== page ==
Anne Finch, Countess of Winchilsea (1661–1720)
Anne Kingsmill was born in April, 1661, the third child of Sir William Kingsmill and Anne Haslewood. Little is known of her early childhood. Her father died when she was five months old and her mother remarried a year later.
At the age of twenty-three, she went to the court of Charles II as a maid of honor to the duchess of York. In May of 1684 she married Colonel Heneage Finch, one of the duke’s Gentlemen of the Bedchamber.
Anne's interest in poetry began at the palace, and she started writing her own verse. Her friends included Sarah Churchill and Anne Killigrew, two other maids of honor who also shared poetic interests. However, she witnessed the derision within the court that greeted Killigrew's poetic efforts (poetry was not a pursuit considered suitable for women), she decided to keep her own writing attempts to herself and her close friends. She remained secretive about her poetry until much later in her life, when she was encouraged to publish under her own name.
Her marriage proved to be enduring and happy. Part of the development of her poetic skills was brought about by expressing her joy in her love for her husband. In celebrating their relationship, she significantly departed from the usual attitudes and conventions of the time. In other early works she aimed a satiric disapproval at prevailing misogynistic attitudes. Fortunately, her husband strongly supported her writing activities.
In her works Finch drew upon her own observations and experiences, demonstrating an insightful awareness of the social mores and political climate of her era. But she also artfully recorded her private thoughts, which could be joyful or despairing, playful or despondent. The poems also revealed her highly developed spiritual side.
Finch was reluctant to publish under her own name, as she felt the current social and political climate was oppressive as far as women were concerned. When she published Miscellany Poems, on Several Occasions in 1713, the cover page of the first printing indicated that the collected works (which included 86 poems as well as a play) were "Written by a Lady." However, on subsequent printings, Finch (as Anne, Countess of Winchilsea) received credit as the author.
Her poems were almost forgotten when Wordsworth in the "Essay, supplementary to the Preface" of his Poems (1815), drew attention to her nature-poetry. Wordsworth sent a manuscript of extracts from Lady Winchilsea and other writers to Lady Mary Lowther, and his correspondence with Alexander Dyce contains some minute criticism and appreciation of her poetry.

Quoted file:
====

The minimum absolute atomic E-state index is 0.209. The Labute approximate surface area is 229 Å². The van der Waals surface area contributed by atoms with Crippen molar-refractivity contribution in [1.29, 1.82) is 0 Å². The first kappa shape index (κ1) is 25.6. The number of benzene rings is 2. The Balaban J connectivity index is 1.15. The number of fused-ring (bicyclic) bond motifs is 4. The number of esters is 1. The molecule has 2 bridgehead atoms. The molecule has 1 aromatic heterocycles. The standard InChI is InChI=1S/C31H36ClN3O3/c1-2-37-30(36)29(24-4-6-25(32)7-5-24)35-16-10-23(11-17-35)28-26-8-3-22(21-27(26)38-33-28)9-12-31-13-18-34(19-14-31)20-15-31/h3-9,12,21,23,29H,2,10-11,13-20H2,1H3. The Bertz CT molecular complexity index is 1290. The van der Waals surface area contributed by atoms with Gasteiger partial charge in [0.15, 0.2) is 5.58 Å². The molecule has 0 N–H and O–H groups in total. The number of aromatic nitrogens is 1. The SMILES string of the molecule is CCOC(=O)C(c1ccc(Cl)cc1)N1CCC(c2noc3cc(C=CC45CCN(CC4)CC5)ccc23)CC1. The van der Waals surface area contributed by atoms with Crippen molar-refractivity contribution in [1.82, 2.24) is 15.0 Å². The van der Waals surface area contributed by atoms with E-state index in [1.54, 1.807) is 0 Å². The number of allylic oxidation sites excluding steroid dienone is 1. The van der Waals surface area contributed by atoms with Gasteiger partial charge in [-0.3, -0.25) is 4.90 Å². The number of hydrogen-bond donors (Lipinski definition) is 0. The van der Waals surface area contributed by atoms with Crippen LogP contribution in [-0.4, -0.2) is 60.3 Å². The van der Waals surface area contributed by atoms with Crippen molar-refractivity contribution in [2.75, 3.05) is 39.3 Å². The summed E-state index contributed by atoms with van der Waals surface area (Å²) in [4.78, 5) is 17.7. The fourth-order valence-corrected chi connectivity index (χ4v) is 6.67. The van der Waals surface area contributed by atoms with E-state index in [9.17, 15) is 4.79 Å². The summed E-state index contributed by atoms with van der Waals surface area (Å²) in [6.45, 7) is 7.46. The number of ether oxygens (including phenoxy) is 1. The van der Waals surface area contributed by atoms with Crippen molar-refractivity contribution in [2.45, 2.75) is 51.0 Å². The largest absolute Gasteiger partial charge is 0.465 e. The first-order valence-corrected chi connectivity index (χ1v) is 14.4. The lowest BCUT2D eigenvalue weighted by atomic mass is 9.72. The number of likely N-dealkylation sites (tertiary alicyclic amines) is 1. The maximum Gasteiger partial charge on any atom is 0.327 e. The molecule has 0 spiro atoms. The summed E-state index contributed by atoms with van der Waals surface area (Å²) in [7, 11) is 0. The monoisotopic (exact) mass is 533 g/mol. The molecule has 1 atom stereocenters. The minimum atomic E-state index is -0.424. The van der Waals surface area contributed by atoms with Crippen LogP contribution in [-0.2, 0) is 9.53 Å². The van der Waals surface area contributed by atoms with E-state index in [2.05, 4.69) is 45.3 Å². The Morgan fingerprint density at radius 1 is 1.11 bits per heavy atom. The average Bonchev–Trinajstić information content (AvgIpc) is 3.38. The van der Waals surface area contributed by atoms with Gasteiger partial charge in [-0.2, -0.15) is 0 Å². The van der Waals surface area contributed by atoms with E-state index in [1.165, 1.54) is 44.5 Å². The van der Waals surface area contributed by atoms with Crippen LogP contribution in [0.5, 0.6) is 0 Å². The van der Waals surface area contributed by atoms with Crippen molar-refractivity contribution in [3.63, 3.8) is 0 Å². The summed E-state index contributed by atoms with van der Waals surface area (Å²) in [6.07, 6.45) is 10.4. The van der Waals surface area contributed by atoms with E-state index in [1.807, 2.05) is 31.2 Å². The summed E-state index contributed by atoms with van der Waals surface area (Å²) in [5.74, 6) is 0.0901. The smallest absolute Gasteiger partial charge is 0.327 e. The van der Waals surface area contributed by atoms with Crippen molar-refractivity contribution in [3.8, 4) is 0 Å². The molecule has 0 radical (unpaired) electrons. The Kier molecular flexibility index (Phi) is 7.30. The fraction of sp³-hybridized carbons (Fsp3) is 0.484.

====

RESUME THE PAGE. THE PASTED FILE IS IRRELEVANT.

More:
A major collection titled The Poems of Anne, Countess of Winchilsea, edited by Myra Reynolds, was published in 1903. For many years it was considered the definitive collection of her writings. It remains the only scholarly collection of Finch's poetry, and includes all of the poems from Miscellany Poems and poems retrieved from other manuscripts. Further, Reynolds's impressive introduction did as much to re-establish Finch's reputation as Wordsworth's previous praise.
Later, The Wellesley Manuscript, which contained 53 unpublished poems, was released. Literary scholars have noted Finch's distinctive voice and her poems' intimacy, sincerity, and spirituality. They also expressed appreciation for her experimentation as well as her assured usage of Augustan diction and forms.
'Tis true I write and tell me by what Rule
I am alone forbid to play the fool
To follow through the Groves a wand'ring Muse
And fain'd Idea's for my pleasures chuse
Why shou'd it in my Pen be held a fault
Whilst Mira paints her face, to paint a thought
Whilst Lamia to the manly Bumper flys
And borrow'd Spiritts sparkle in her Eyes,
Why shou'd itt be in me a thing so vain
To heat with Poetry my colder Brain
But I write ill and there-fore shou'd forbear
Does Flavia cease now at her fortieth year
In ev'ry Place to lett that face be seen
Which all the Town rejected at fifteen
Each Woman has her weaknesse; mind [sic] indeed
Is still to write tho' hopelesse to succeed
Nor to the Men is this so easy found
Ev'n in most Works with which the Witts abound
(So weak are all since our first breach with Heav'n)
Ther's lesse to be Applauded then forgiven.
A Female Friend advis'd a Swain
(Whose Heart she wish'd at ease)
Make Love thy Pleasure, not thy Pain,
Nor let it deeply seize.
Beauty, where Vanities abound,
No serious Passion claims;
Then, 'till a Phoenix can be found,
Do not admit the Flames.
But griev'd She finds, that his Replies
(Since prepossess'd when Young)
Take all their Hints from Silvia's Eyes,
None from ARDELIA's Tongue.
Thus, Cupid, of our Aim we miss,
Who wou'd unbend thy Bow;
And each slight Nymph a Phoenix is,
When Love will have it so.
The Tree of Knowledge we in Eden prov'd;
The Tree of Life was thence to Heav'n remov'd:
Hope is the growth of Earth, the only Plant,
Which either Heav'n, or Paradise cou'd want.
Hell knows it not, to Us alone confin'd,
And Cordial only to the Human Mind.
Receive it then, t'expel these mortal Cares,
Nor wave a Med'cine, which thy God prepares.
VAIN Love, why do'st thou boast of Wings,
That cannot help thee to retire!
When such quick Flames Suspicion brings,
As do the Heart about thee fire.
Still Swift to come, but when to go
Thou shou'd'st be more–Alas! how Slow.
Lord of the World must surely be
But thy bare Title at the most;
Since Jealousy is Lord of Thee,
And makes such Havock on thy Coast,
As do's thy pleasant Land deface,
Yet binds thee faster to the Place.